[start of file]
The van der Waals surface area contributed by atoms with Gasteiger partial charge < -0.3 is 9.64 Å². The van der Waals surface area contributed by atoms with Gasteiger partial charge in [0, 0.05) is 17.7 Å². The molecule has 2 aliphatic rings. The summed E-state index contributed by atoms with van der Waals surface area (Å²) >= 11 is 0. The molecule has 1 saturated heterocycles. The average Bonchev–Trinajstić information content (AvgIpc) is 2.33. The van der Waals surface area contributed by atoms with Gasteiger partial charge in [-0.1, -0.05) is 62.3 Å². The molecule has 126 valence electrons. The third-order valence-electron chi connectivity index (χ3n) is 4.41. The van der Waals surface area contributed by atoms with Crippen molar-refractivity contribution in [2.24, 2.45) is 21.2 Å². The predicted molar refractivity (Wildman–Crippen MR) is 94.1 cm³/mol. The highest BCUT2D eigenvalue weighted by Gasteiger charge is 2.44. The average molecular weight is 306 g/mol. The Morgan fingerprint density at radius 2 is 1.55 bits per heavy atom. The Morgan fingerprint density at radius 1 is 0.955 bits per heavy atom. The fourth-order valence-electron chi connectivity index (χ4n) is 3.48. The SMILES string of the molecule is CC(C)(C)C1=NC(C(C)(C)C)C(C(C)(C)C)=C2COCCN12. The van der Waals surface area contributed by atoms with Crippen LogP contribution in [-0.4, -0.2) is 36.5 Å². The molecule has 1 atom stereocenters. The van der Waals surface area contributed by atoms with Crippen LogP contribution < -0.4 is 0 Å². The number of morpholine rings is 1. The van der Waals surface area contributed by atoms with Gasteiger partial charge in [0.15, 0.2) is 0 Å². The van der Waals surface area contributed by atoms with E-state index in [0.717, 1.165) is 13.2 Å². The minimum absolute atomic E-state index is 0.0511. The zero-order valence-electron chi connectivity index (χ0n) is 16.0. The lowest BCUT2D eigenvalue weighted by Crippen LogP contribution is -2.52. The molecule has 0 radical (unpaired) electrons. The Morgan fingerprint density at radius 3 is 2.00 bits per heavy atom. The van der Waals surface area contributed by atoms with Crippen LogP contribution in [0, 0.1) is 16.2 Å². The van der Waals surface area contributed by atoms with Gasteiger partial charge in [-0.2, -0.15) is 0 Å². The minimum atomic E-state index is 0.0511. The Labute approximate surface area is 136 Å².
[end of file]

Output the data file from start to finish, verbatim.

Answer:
The van der Waals surface area contributed by atoms with Gasteiger partial charge < -0.3 is 9.64 Å². The van der Waals surface area contributed by atoms with Gasteiger partial charge in [0, 0.05) is 17.7 Å². The molecule has 2 aliphatic rings. The summed E-state index contributed by atoms with van der Waals surface area (Å²) >= 11 is 0. The molecule has 1 saturated heterocycles. The average Bonchev–Trinajstić information content (AvgIpc) is 2.33. The van der Waals surface area contributed by atoms with Gasteiger partial charge in [-0.1, -0.05) is 62.3 Å². The molecule has 126 valence electrons. The third-order valence-electron chi connectivity index (χ3n) is 4.41. The van der Waals surface area contributed by atoms with Crippen molar-refractivity contribution in [2.24, 2.45) is 21.2 Å². The predicted molar refractivity (Wildman–Crippen MR) is 94.1 cm³/mol. The highest BCUT2D eigenvalue weighted by Gasteiger charge is 2.44. The average molecular weight is 306 g/mol. The Morgan fingerprint density at radius 2 is 1.55 bits per heavy atom. The Morgan fingerprint density at radius 1 is 0.955 bits per heavy atom. The fourth-order valence-electron chi connectivity index (χ4n) is 3.48. The SMILES string of the molecule is CC(C)(C)C1=NC(C(C)(C)C)C(C(C)(C)C)=C2COCCN12. The van der Waals surface area contributed by atoms with Crippen LogP contribution in [-0.4, -0.2) is 36.5 Å². The molecule has 1 atom stereocenters. The van der Waals surface area contributed by atoms with Crippen LogP contribution < -0.4 is 0 Å². The number of morpholine rings is 1. The van der Waals surface area contributed by atoms with Gasteiger partial charge in [0.15, 0.2) is 0 Å². The van der Waals surface area contributed by atoms with E-state index in [0.717, 1.165) is 13.2 Å². The minimum absolute atomic E-state index is 0.0511. The zero-order valence-electron chi connectivity index (χ0n) is 16.0. The lowest BCUT2D eigenvalue weighted by Crippen LogP contribution is -2.52. The molecule has 0 radical (unpaired) electrons. The Morgan fingerprint density at radius 3 is 2.00 bits per heavy atom. The van der Waals surface area contributed by atoms with Crippen LogP contribution in [0, 0.1) is 16.2 Å². The van der Waals surface area contributed by atoms with Gasteiger partial charge in [-0.2, -0.15) is 0 Å². The minimum atomic E-state index is 0.0511. The Labute approximate surface area is 136 Å².